The History of Bees is a book about bees. One could guess. It is Well not really. But it is so
...more
Dayle (the literary llama)
QUICK NOTES: Maja Lunde’s writing is exceptional and yet I didn't actually like the story. The words and the way Lunde uses them is incredibly effective but the layout and overall plotline just didn't work for me. It's such a bizarre juxtoposition to like the writing but not actually like the book, but there you have it.

I think my biggest problem was that the stories never felt connected. The ending gave a cursory connection but otherwise I felt like I was being jolted between three different
...more
Carolina
Nov 11, 2017 rated it it was ok  ·  review of another edition
I feel like this had so much potential, but I ended up feeling disappointed.

Most of the characters really started to annoy me (I found myself rolling my eyes quite a lot, which is rarely a good sign). I didn't enjoy the writing style either (The author. Writes in tiny sentences. Like this. All along. The novel.) I also didn't particularly love how the stories developed towards the ending.

I'd really love to rewrite this because there really is potential, and I enjoyed myself while reading most of
...more
Sara
I received a copy of this book from the publisher in exchange for an honest review.

'In order to live in nature, with nature, we must detach ourselves from the nature in ourselves...'

I really enjoyed this. Eventually. The History of Bees tells three separate stories, all intrinsically linked by bees, weaving through a combination of future dystopian, historical fiction and contemporary literature.

This was such an interesting and unique concept. I've read family sagas before, which manage to
...more
Penny (Literary Hoarders)
So hmmm, I do agree with the thoughts posted by @Jennifer about the sense of detachment and disconnect from this story: (https://www.goodreads.com/review/show...). During many times when I was reading, I was bored actually. It's dry in many parts.

I also agree with the point that @Rebecca (https://www.goodreads.com/review/show...) made about Tao's narrative mostly dragging the story down. There were times where her narrative was like reading from a textbook - a lot of "tell" because it was not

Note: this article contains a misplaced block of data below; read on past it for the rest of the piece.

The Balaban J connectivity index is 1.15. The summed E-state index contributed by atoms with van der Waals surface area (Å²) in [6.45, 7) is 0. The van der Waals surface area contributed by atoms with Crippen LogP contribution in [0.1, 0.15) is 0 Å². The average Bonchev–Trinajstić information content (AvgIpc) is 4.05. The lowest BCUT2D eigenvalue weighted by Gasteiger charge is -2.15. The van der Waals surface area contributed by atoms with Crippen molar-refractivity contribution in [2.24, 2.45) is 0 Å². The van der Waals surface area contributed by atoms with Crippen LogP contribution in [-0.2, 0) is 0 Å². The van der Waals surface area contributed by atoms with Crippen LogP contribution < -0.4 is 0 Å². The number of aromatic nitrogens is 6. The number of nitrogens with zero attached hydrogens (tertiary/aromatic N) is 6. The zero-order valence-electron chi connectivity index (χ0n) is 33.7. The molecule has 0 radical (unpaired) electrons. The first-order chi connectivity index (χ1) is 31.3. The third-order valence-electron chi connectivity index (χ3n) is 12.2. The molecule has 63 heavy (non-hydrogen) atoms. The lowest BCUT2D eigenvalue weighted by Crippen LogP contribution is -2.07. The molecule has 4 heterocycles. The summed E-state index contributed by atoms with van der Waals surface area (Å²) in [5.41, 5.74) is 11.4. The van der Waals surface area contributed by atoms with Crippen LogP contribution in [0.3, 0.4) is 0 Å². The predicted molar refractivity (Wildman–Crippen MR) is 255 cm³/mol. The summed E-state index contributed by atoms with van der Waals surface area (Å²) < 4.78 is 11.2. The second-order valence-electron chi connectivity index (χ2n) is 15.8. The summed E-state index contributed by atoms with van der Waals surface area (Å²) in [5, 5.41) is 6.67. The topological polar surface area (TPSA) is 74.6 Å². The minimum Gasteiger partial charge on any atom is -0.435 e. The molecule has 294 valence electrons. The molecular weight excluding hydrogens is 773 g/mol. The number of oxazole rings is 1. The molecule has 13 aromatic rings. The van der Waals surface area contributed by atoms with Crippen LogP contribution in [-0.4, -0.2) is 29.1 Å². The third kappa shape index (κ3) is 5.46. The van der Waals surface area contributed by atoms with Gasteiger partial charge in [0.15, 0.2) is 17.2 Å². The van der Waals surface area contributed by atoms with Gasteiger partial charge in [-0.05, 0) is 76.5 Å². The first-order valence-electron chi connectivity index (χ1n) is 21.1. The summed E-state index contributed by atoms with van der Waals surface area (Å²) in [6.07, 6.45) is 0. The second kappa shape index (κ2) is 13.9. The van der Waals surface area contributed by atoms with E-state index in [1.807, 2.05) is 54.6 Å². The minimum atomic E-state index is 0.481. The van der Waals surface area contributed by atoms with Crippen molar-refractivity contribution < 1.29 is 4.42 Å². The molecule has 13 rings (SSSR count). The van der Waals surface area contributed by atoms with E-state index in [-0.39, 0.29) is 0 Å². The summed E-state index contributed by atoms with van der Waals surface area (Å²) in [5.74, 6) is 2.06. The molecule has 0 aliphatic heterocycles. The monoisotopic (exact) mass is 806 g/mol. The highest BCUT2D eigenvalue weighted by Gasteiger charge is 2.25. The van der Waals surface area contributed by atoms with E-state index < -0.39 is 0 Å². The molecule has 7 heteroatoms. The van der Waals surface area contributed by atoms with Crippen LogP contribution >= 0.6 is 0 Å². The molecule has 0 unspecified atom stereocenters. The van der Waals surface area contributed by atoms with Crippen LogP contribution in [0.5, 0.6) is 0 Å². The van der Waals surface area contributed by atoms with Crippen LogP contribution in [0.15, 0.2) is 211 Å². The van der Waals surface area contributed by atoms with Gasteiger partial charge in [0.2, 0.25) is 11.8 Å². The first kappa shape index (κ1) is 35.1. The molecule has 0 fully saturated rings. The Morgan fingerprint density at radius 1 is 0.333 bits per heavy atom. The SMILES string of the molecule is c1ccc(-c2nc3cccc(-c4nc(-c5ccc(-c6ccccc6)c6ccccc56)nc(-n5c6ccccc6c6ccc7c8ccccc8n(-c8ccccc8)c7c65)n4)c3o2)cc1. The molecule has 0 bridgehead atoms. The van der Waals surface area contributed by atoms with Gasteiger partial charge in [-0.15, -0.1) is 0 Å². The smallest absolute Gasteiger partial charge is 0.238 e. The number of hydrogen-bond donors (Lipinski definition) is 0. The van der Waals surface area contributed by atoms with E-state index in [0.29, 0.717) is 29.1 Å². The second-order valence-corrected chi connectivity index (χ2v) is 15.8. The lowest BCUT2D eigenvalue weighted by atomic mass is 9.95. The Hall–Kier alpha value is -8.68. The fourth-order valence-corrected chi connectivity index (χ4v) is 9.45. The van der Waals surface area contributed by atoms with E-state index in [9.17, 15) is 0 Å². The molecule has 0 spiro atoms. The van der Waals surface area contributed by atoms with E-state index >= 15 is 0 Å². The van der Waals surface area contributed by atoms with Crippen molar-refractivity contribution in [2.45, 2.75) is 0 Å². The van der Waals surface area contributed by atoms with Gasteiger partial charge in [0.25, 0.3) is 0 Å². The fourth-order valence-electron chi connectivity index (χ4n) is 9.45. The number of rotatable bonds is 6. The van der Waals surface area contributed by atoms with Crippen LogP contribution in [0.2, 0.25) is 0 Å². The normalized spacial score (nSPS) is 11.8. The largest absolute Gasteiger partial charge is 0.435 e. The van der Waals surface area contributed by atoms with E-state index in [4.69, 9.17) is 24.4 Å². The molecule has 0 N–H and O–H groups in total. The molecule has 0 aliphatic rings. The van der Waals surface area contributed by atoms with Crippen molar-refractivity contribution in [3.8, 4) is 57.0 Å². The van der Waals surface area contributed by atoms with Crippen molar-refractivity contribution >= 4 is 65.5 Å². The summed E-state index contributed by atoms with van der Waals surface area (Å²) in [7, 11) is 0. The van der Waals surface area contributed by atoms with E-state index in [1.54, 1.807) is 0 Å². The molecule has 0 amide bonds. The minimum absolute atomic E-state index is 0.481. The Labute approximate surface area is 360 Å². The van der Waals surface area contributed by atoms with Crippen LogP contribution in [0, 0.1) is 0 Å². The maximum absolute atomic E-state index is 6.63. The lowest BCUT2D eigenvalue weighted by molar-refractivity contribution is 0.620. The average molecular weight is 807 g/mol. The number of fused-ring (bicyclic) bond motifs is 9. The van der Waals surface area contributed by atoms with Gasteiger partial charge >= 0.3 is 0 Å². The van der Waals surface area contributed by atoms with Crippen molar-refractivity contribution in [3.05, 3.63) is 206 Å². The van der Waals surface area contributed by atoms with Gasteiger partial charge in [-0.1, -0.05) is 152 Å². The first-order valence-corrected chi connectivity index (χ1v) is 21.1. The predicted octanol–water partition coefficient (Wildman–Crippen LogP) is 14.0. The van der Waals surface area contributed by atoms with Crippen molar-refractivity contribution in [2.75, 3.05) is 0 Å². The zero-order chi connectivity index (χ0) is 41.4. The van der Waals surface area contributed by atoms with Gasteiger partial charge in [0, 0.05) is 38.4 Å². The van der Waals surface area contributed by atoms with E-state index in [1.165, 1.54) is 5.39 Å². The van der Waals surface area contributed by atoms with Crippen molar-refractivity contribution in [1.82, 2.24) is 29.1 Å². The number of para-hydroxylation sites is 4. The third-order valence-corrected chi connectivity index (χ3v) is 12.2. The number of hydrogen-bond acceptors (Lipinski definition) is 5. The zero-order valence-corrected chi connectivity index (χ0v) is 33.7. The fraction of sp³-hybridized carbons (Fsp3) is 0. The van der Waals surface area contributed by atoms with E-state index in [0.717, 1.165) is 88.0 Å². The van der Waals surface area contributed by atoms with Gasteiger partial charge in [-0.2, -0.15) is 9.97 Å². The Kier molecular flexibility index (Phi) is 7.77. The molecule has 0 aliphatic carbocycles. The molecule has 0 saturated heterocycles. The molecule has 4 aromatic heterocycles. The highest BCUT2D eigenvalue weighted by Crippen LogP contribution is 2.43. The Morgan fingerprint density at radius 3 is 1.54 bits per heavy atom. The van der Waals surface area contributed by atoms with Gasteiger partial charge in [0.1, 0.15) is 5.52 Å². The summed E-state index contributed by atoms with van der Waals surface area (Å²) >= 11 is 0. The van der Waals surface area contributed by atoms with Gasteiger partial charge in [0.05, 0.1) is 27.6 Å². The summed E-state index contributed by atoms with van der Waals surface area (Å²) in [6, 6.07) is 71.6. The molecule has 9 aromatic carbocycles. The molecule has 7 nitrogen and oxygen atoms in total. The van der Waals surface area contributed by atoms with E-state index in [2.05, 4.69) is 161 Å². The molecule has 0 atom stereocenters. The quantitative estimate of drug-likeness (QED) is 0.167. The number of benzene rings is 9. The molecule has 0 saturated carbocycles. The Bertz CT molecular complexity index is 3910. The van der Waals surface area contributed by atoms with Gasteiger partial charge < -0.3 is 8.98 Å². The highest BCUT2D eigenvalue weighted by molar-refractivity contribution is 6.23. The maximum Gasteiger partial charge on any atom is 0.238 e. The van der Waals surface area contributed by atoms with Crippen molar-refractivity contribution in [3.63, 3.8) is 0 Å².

...more
Joy D
What would happen if bees disappeared? This book combines three seemingly disparate stories: one set in the past, one in the present, and one in the future, to depict such a calamity. In the early 1850’s in England, William has fallen into depression, but is revived by the desire to impress his son through designing a better beehive. In 2007 in Ohio, George is a beekeeper dealing with Colony Collapse Disorder (CCD) (a genuine issue in today’s apiculture), while attempting to convince his son to ...more
Imi
I bumped this up my priority list after my brother (who apparently now reads nothing other than a lot of dystopian fiction...after never being interested in reading anything when we were kids!) recommended it to me. I loved the premise that is all too believable; bees have been all but wiped out by the end of the 21st century. Unfortunately, I think the novel as a whole wasn't as great as it could have been. The start is very slow, and the alternating chapters between 3 time periods means that ...more
« previous 1 3 4 5 6 7 8 9 next »

Readers also enjoyed

  • Jag for ner till bror (Jana Kippo, #1)
  • Tante Ulrikkes vei
  • Mengele Zoo (Mino-series #1)
  • Arv og miljø
  • Vi for upp med mor (Jana Kippo, #2)
  • Nei og atter nei
  • Svøm med dem som drukner
  • Bränn alla mina brev
  • Was man von hier aus sehen kann
  • Søsterklokkene
  • The Why Cafe
  • Silvervägen
  • Tung tids tale
  • En moderne familie
  • Nora eller Brinn Oslo brinn
  • Kärlekens Antarktis
  • Leksikon om lys og mørke
  • To søstre
See similar books…
426 followers
Maja Lunde is a Norwegian author and screenwriter. Lunde has written ten books for children and young adults. She has also written scripts for Norwegian television, including for the children’s series Barnas supershow (“The Children’s Super Show”), the drama series Hjem (“Home”) and the comedy series Side om Side (“Side by Side”). The History of Bees is her first novel for adults. She lives with ...more

Other books in the series

Klimakvartetten (3 books)
  • The End of the Ocean (Klimakvartetten, #2)
  • Przewalskis hest (Klimakvartetten, #3)
“I needed seven hours of sleep. At least. I've always envied those who don't need much sleep. Those who wake up after five hours and are ready to preform at their best. They're the ones who really go far in life, I've heard.” 5 likes
“We are nothing without passion.” 4 likes
More quotes…